Rio Ready for Carnival Despite Violence
Feb. 28, 2003
RIO DE JANEIRO, Brazil (AP) _ Forget the violence, it's time to party!
That was the overriding spirit on the streets of Rio de Janeiro on Friday as residents tried to put a week of drug-related violence behind them and prepared to celebrate Carnival.
The four-day pre-Lenten bash officially got under way Friday, when the city's Vice Mayor Marco Antonio de Mauro Vassi handed the key to the city to the ``Rei Momo,'' or Fat King.
This year, party preparations have been overshadowed by unrest after drug gangs burned city buses, fired police posts and supermarkets and tossed homemade bombs at apartment buildings.
Most of the violence took place Monday, but persistent outbreaks led the federal government to order 3,000 army soldiers into the streets to help keep peace during the celebrations.
``If the police don't help out it could ruin everything, but I think it'll turn out all right. Everybody here is excited and ready to celebrate,'' said Wagner Rocha Goncalves, 23, who planned to parade with Rocinha samba group.
Across this nation of 170 million, banks, stores and government offices were closing for the nonstop celebrations that run until noon on Ash Wednesday.
In the coastal city of Salvador, 750 miles northeast of Rio, the celebrations started Thursday.
Home to the country's second most popular Carnival, Salvador's party revolves around bands playing atop loud speaker-laden trucks that rove through streets packed with revelers.
Further to the north, in the twin cities of Recife and Olinda, Carnival groups playing speedy ``frevo'' music and thudding ``maracatu'' have been crowding the streets since last weekend.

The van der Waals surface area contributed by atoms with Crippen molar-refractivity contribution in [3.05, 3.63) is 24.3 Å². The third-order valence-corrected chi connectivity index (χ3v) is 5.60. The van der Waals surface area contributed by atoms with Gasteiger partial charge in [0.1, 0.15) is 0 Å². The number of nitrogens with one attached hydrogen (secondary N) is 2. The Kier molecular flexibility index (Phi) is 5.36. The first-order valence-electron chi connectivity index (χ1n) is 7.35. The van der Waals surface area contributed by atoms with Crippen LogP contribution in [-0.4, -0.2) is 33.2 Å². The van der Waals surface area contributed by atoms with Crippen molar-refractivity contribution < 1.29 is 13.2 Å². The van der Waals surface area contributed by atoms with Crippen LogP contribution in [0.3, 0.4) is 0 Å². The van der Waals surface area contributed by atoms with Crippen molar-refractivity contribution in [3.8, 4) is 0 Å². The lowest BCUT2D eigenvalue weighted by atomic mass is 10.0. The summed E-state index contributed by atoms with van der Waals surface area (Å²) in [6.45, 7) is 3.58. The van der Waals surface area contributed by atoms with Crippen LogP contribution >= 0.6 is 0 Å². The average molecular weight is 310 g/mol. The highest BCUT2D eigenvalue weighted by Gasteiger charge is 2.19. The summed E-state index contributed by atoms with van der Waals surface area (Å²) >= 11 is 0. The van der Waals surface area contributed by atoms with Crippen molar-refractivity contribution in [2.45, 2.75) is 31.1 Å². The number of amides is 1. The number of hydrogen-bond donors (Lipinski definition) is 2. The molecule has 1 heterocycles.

And in the far western Amazon city of Porto Velho, some 20,000 revelers turned out at midnight to begin celebrations.
Except for minor violence in Sao Paulo, the rest of the country was largely calm ahead of Carnival.
The centerpiece of all the celebrating is Rio's Carnival parade Sunday and Monday nights. It features 14 top samba ``schools'' _ actually neighborhood groups, mainly from poor communities _ that have spent the year preparing for their moment of glory.
Each group, with up to 4,000 costumed dancers and drummers, has 80 minutes to parade along the 765-yard-long Sambadrome stadium in downtown Rio, cheered on by thousands of singing, cheering revelers in the grandstands.
Rio tourism authorities expected 400,000 out-of-town visitors for Carnival and said so far hotel operators had not registered any cancellations due to the unrest.
``We are a little concerned,'' said John Yun, a 31-year-old technology recruiter from New York. ``We heard about the violence before coming here ... but everything seems calm.''
Rio de Janeiro state Gov. Rosinha Matheus said some 36,000 police officers and 3,000 soldiers would keep the peace under an operation dubbed ``Safe Rio.'' Elite police units were sent to key shantytowns controlled by drug gangs.
``The violence was a phase that has already passed. We are doing everything to make sure tourists can enjoy Carnival without any worries,'' Maj. Gilberto Tenreiro of the Rio's tourist police.